Cigarette smuggling costs the government between RM5 billion and RM6 billion in uncollected tax annually.
PETALING JAYA: A recent drop in the trafficking of smuggled cigarettes across Asia provides policymakers with an insight into sustainable methods of dealing with the illegal trade.
According to a report released by Japan Tobacco International (JTI), strict movement controls and stringent border enforcement in Asian countries because of the Covid-19 pandemic have made it difficult for crime syndicates to receive and distribute smuggled stock.
Cigarettes smuggled from countries like Indonesia and Thailand can be sold in Malaysia for as low as RM3 a packet and make up an industry worth more than RM5 billion a year.
Shaun Edward Cheah, executive director of the Malaysian International Chamber of Commerce and Industry (MICCI), told FMT an effective strategy against the illegal traffic would be to continue with and improve upon the control measures that were now restricting the movement of smugglers.
Shaun Edward Cheah
“To curb smuggling, the entry points into Malaysia need to have more robust tamper-proof systems and infrastructure,” he said.
“Enforcement agencies need to have better resources and access to information to clamp down on smuggling activities.”
Cheah noted that the government had in the past raised taxes to discourage smoking, but he said tax measures would only intensify the demand for illegal products.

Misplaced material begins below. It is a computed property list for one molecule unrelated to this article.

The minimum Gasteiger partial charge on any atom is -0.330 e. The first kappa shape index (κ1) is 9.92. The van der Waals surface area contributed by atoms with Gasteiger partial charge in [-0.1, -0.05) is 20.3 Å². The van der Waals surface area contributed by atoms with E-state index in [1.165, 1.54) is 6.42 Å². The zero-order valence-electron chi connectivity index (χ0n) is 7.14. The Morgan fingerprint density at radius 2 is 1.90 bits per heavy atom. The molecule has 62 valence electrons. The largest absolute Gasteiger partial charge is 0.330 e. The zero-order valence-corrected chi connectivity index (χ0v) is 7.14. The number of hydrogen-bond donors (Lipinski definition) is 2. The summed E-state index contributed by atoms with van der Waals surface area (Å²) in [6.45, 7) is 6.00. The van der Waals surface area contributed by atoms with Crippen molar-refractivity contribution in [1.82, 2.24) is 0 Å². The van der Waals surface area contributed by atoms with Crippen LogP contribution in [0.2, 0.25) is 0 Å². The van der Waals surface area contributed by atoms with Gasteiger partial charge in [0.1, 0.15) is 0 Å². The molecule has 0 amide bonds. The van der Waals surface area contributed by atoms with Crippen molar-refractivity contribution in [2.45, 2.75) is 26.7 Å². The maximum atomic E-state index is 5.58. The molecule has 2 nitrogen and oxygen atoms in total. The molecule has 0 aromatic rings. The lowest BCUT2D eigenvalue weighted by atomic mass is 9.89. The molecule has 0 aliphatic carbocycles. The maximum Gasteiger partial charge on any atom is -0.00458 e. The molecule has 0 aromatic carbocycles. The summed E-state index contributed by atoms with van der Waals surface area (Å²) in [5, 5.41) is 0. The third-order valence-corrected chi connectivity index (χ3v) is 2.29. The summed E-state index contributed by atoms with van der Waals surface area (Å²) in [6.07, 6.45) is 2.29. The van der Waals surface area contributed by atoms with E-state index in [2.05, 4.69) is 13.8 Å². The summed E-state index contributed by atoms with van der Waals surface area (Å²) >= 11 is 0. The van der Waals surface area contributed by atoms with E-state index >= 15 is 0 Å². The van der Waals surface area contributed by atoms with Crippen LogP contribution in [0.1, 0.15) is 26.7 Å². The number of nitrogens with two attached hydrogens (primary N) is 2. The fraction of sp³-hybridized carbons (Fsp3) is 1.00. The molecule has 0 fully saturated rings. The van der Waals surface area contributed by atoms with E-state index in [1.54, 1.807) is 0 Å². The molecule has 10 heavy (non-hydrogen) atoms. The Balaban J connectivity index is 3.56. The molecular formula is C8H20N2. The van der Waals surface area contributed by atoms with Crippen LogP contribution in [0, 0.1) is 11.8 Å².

“Extensive studies have shown that using high punitive duties does not deter or abate consumption patterns,” he said.
“The focus has to be on enforcement and on suspending tax increases at this time to ensure demand for illegal products does not increase.”
JTI managing director Cormac O’ Rourke said the illicit cigarette trade had cost not just the company, but the country at large.
Cormac O’ Rourke
“In Malaysia, cigarette smuggling is big business for criminal gangs and costs the government between RM5 billion and RM6 billion in uncollected tax revenues annually,” he told FMT.
“This is money that could be better put to use to improve the economic outlook for all Malaysians.”
O’Rourke said his company had proposed to the government a number of measures to fight smuggling, including a ban on the transhipment of cigarettes.
During transhipment, a freight vessel can illegally dump cargo while transiting in an intermediary country, he said.
Cheah agreed that transhipment needed to be addressed by putting in place a tamper-proof system to ensure their entry and exit.
He suggested a deposit equal to owed duty that could be “held and refunded once the transhipper can show that the shipment has exited to a third country”.